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EM shielding (electromagnetic shielding)

Contributor(s): Matthew Haughn

EM shielding (electromagnetic shielding) is the practice of surrounding electronics and cables with conductive or magnetic materials to guard against incoming or outgoing emissions of electromagnetic frequencies (EMF).  

EM shielding is conducted for several reasons. The most common purpose is to prevent electromagnetic interference (EMI) from affecting sensitive electronics. Metallic mesh shields are often used to protect one component from affecting another inside a particular device. In a smartphone, for example, a metallic shield protects electronics from its cellular transmitter/receiver. Radiation shields in mobile phones also decrease the amount of radio frequency (RF) energy that might be absorbed by the user. 

To increase the security of air gapped systems, EM shielding is advised. Conventionally, physical isolation and a lack of external connectivity have been considered adequate to ensure their security. However, proof-of-concept attacks have demonstrated that acoustical infection can be enabled by exploiting the electromagnetic emanations of the system’s sound card.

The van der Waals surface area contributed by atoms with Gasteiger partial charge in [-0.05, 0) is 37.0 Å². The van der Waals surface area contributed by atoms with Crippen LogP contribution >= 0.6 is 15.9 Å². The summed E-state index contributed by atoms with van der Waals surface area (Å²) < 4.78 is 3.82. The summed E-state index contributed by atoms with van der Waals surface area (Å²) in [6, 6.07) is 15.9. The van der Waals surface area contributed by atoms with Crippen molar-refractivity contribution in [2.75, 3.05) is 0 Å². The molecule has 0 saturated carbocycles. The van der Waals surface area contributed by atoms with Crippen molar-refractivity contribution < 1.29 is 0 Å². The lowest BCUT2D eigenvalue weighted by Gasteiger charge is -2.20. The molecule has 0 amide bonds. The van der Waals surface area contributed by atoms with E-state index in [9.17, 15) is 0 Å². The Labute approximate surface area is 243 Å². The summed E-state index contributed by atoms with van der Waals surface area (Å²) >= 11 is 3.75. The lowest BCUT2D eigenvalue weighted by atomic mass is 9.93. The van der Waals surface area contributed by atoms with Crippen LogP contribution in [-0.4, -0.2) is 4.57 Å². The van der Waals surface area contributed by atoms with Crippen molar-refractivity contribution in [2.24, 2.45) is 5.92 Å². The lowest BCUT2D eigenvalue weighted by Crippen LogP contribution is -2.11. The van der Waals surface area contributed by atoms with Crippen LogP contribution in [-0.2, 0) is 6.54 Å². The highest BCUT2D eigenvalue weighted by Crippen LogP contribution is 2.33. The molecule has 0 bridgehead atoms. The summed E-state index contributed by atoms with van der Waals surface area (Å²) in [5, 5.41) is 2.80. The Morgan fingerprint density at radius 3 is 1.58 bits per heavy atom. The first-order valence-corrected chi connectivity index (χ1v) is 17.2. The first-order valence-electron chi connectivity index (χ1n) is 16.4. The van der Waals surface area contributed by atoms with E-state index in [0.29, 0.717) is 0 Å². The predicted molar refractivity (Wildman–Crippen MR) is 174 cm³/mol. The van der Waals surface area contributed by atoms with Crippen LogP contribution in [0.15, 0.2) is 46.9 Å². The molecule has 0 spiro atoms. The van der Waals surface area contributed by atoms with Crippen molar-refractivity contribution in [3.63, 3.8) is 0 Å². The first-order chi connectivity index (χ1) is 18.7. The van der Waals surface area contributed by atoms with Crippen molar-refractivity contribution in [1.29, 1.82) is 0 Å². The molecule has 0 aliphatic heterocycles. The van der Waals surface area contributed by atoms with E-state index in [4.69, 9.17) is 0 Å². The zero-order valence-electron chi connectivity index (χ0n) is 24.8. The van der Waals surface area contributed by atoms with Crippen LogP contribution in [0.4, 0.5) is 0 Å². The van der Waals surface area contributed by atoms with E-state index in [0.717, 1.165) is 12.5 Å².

Air-gapping is used in the military, government and financial systems like stock exchanges. The measures are also used by reporters, activists and human rights organizations working with sensitive information. 

A number of different materials and techniques are used for EM shielding. Wires may be surrounded by a metallic foil or braid shield to block errant EMI from the cased wires. Audio speakers often have inner metallic casing to block EMI produced by the drivers so they don’t affect TVs and other electronics. Complete continuous enclosure is not necessary so long as any openings are smaller than the electromagnetic waves that need to be blocked.

Special conductive paints can be used to prevent the EMF from networks escaping the originating business to prevent eavesdropping or wireless attacks. These techniques are like a miniature Faraday cage, which can prevent signal corruption that would cause electronics to perform unexpectedly. 

Electronics may also have connections filtered for EMI by use of electronic components like capacitors, ferrules and grounded wires to minimize the effects of EMI noise -- even twisting wires together with grounds can reduce lower interference.

Magnetic materials must be used for EM shielding in environments where the magnetic fields are slowly varied below the 100Khz range as a Faraday cage-type solution is ineffective in that situation. With magnetic materials, the EMI is drawn into the magnetic field of the shielding.

This was last updated in August 2014

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It was so awesomely helpful and helped me a lot to discover. It enriched my knowledge about EM Shielding.
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